“Nowadays, most of these farms have ripped all the fences out and they can take the 40-acre fields and they make them into 200 and 300.”
Edited by Nick Ladeau
Transcript for Some of the Best Ground in the World
I’m from LaPorte, Indiana. I have lived here 83 years. I was born and raised in LaPorte County, raised up on a farm. I had to do a lot of chores when I was a little kid, on our farm, because we had about ten cows. We had to milk two cows before I went to school every day and every day when I come home from school, I have two loads of corn to unload too, plus milk two cows and a few other chores to do. And so I had to do that, that was my job. Everybody in the family did their share. We also did a lot of work of baling hay to feed the animals, and all the other work it takes to make a farm operate.
I finally got married and I lived in town for quite a few years and then, when I got divorced, my dad had given me 30-35 acres of the old farm. So, I decided when I retired – well, I actually started before I retired to started farming because my dad died in 1980, so we had to take over the farming operations as much as we could. And I decided to do some on my own, so I started renting some property and bought some more ground, and I farmed until about, oh, must have been as much 10 years ago I quit completely and then I made hay for a few years and sold hay and straw and stuff like that, but I don’t do that no more. Yeah.
Actually, got bigger, bigger equipment nowadays. Years ago, most of the fields were all small and they were all like 20 or 40 acre patches. And that was a reason that a lot of them were fenced because, if they had cattle, they could put their cattle on a piece of land in pasture for a year or two and then they can move on to another spot. And then the next year they could plow it up and plant corn or something there. Nowadays, most of these farms have ripped all the fences out and they can take the 40 acre fields and they make them into 200 and 300, because they got this big equipment that they can’t turn around in a small patch, and they just got to have more room.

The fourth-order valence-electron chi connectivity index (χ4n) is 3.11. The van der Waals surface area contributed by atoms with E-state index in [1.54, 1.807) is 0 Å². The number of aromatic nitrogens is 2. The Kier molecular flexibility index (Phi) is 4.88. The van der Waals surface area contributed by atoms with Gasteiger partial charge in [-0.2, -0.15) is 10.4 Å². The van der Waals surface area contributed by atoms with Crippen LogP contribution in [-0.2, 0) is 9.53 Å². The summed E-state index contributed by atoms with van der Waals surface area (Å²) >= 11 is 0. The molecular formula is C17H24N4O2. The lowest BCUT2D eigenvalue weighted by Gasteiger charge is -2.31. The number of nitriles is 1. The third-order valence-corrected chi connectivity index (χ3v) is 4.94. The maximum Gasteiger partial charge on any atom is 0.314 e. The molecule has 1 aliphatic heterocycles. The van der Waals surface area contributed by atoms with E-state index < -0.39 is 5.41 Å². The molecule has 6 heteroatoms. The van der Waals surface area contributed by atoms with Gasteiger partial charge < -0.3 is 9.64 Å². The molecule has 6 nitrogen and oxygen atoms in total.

It seemed like there used to be a lot more small farms. Everybody had four or five cows or 10 cows or something and raise their own milk and their own beef and stuff like that. I remember my dad said – one time we sat down for dinner Sunday dinner and he said, “Everything that’s on the table we raised on the farm.” So nowadays that doesn’t happen like it did back then. I mean, I’m sure people that still farm have their small garden and stuff but, they don’t have enough time to do it, so they just go to the grocery store and buy it. Yeah.
I think LaPorte County raises a lot of products for – soybeans and corn. And there’s also a lot of tomatoes they raised for ketchup, and there’s a lot of green beans that are raised here, and there’s a lot of seed corn raised here. And it’s, probably, some of LaPorte County, southern part of LaPorte county, is some of the best ground in the world. Around the Kankakee River, they did a lot of, dug a lot of ditches and drained it down quite a bit over the years, but that’s some pretty good ground and it’s a pretty good place to raise some pretty good crops. Yeah.
Hold a Conversation
Can you imagine leading a conversation about this story? Where? With whom? What kinds of questions would you pose? (See How to use the questions for reflection for one approach.) Please email your questions to us or post them in the comment box for our consideration. If you use them in an actual discussion, let us know how the conversation went.